Public urged to keep an eye out for spotted lanternflies as they eat their way south
Agriculture officials are asking the public to keep an eye out for the spotted lanternfly, an invasive species that poses a significant threat to woody plants and a nuisance to people and property. In North Carolina, Guilford and Forsyth counties are officially labeled as having infestations. Spotted lanternflies have been found in 14 other counties, including Onslow and Currituck in the east.
Spotted lanternfly nymphs are hatching now. The youngest ones are about 1/4-inch long with black bodies and white spots. As they grow, these nymphs will reach 3/4-inch in length and change colors, becoming a striking red with white spots starting about mid-June.
Native to China, India and Vietnam, they primarily feed on sap from woody plants. Grapevines and tree of heaven, another import from Asia, are favorites. Infestations can weaken and eventually kill plants.
“They like the black walnut. They like a lot of maple species,” said Mirian Watts, an entomologist and teaching assistant professor of biology at East Carolina University. “And they like grapes. So that is the concern on the economic side … where they could cause loss, they could cause farmers to spend a lot more money” on control measures.
Adults begin emerging around July and are about an inch long and half an inch wide. Their wings are grayish-white with black spots, and the abdomen is yellow with black stripes. Part of their hindwings are also bright red with black spots. The wings are held folded over their backs when the insects are at rest. Its six legs are black with white bands, and the feet are clawed. Its head is black with two large eyes and two small antennae.
Watts cited predictions the insects will soon cover most of the eastern U.S. and by 2033 extend west to California.
“Early in the infestations, it was believed they could not fly,” she said, but further investigations have shown they can. “They can travel up to 10 miles in a year, and they can spread. It’s at a point where we don’t have a hope to eliminate them anymore because it’s so hard to find the eggs.”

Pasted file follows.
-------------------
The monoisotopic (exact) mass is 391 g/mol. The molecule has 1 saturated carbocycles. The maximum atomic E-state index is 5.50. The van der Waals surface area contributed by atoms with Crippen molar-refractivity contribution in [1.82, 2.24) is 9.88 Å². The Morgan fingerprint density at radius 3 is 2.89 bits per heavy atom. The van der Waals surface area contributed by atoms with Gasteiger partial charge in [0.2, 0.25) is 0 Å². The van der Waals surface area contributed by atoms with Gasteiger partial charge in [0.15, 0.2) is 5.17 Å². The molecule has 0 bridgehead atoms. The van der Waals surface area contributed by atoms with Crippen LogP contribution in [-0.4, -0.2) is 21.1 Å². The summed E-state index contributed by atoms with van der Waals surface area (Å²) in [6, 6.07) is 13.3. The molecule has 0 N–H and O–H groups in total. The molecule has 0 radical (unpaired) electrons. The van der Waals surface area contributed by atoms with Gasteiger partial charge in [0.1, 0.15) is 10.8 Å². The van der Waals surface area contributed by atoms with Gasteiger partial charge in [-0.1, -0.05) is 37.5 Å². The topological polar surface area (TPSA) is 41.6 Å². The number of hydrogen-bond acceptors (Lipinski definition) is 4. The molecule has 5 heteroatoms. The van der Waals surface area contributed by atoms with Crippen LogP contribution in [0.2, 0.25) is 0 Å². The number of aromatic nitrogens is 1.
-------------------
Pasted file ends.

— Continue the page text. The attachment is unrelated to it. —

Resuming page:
The dark gray egg masses blend in with tree bark, rocks, concrete and other materials. They also can be as much as 70 feet high. That makes it hard to have an effective plan for chemical control, she said, since once the nymphs or adults are spotted the infestation is already underway.
To combat the spread of the insects, officials are urging the public to report any sightings to the N.C. Department of Agriculture and Consumer Services. People are also encouraged to remove any egg masses they find on trees, rocks or other surfaces and use sticky bands around tree trunks to trap the insects or kill them.
Spotted lanternflies were first discovered in the United States in 2014 in southeastern Pennsylvania. Since then, they have spread west as far as Indiana and south into Virginia and North Carolina, according to New York State Integrated Pest Management at Cornell University, a leading source of information about the pest.
Once they hatch, the nymphs are a nuisance as well as a serious threat to economic crops.
Watts said people shouldn’t worry about any environmental or other impact of killing the insects.
“We should come back to what is an invasive species,” she said. “They might be pretty, but they are causing harm to that native plant. That plant is suffering. That plant can actually die.
“They do have a natural habitat where they are out and about and they cause no harm to anybody or anything, and that’s where they should be. But here they are causing different problems, and they should not be around.”